What does “sak pase” mean?
“Sak Pase” is a common Haitian Creole phrase that means “What’s happening? It is often used to greet friends, similar to how you would say “what’s up” in English. The expected response is “N’ap boule.” Which literally translates “we’re burning” but it actually means “we’re hanging out.”
Here is an audio pronunciation and how you can respond:
Sak pase? (What’s happening?)
N’ap boule (We’re hanging out)
This question and answer is a common way to friends will great. The response literally means “we’re burning” but has the effect of “we’re hanging around” in English. Listen to the pronunciation above and keep the meaning of this phrase in mind. You could also respond “mwen poze” or any of these common responses.
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“Sal pase?” is a phrase in Haitian Creole that means “what’s up?” The basic English definition for sak pase is “what’s happening” or “what’s going on.” It’s a common slang way to say “Kijan ou ye?” Other possible ways to respond to this question:
- Anyen (nothing)
- Mwen poze (hanging out) tan sa bondye ap sere pou mwen (I’m waiting on what God is saving for me).
- Nap gouman avek lavi an? (I’m fighting with life)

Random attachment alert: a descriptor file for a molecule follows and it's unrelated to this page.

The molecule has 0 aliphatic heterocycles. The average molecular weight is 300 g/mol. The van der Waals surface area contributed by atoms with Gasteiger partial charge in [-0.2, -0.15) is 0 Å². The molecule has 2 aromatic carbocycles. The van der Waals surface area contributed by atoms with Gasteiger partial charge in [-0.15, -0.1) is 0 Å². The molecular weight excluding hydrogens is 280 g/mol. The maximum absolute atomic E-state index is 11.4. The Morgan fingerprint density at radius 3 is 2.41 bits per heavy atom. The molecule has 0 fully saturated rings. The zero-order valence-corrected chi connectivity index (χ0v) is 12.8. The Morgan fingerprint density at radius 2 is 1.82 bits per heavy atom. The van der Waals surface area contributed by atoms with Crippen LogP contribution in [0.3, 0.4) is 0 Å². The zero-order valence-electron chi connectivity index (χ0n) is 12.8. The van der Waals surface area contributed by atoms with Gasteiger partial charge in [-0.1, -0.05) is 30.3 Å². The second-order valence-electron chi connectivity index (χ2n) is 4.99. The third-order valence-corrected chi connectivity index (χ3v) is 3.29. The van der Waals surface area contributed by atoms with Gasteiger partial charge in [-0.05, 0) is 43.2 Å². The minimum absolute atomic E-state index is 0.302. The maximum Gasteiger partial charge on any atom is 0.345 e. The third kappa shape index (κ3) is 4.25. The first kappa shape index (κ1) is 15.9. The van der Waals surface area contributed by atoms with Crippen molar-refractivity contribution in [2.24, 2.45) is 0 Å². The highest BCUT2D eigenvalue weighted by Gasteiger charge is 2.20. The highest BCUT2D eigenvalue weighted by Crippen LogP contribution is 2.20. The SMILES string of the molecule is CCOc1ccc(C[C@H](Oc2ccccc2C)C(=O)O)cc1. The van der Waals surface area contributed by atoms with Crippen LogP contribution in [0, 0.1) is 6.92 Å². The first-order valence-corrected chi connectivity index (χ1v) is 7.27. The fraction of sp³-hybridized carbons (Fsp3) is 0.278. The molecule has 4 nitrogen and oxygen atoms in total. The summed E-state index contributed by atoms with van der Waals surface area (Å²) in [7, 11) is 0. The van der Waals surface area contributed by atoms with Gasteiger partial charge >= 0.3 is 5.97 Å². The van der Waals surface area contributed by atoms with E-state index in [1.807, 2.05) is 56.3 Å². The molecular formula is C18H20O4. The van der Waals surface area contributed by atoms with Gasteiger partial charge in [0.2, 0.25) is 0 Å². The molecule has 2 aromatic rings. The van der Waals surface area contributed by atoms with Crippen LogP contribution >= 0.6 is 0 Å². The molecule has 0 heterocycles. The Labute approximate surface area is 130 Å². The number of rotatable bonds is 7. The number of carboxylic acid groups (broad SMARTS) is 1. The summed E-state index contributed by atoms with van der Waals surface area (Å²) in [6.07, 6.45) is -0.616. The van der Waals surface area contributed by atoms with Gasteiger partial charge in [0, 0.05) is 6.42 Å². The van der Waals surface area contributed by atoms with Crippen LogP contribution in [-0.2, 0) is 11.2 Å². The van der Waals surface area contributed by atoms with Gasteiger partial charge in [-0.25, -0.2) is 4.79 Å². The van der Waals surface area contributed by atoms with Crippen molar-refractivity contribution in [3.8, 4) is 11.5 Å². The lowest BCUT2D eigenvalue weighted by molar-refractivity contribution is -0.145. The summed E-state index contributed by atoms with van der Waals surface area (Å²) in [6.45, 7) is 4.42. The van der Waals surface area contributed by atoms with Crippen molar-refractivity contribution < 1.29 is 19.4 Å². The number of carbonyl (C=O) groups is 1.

- N’ap lite (I’m trying)
- Tout bagay anfom (everything is good)
- Mwen poze yon ma kafe (I’m waiting like coffee in the pot)
- Nou poze nou la n’ap bay ti blag (We’re hanging out and telling some jokes)
- N’ap trip (We’re partying)
- Sak passe (meaning) = What’s going on
- N’ap boule (meaning) = We’re burning
With any slang phrase that’s become a part of the cultural vocabulary, the literal meaning doesn’t convey the real force of the phrase. Sak passe is a contraction of “kisa ka passe” meaning “what can occur.” N’ap boule is a contraction of “nou ap boule” meaning “we are burning.” The net force of this is a slight complaint about hot weather and being bored. In other words, we’re just sitting around being hot.
It’s much more common to hear the response, “Mwen poze.”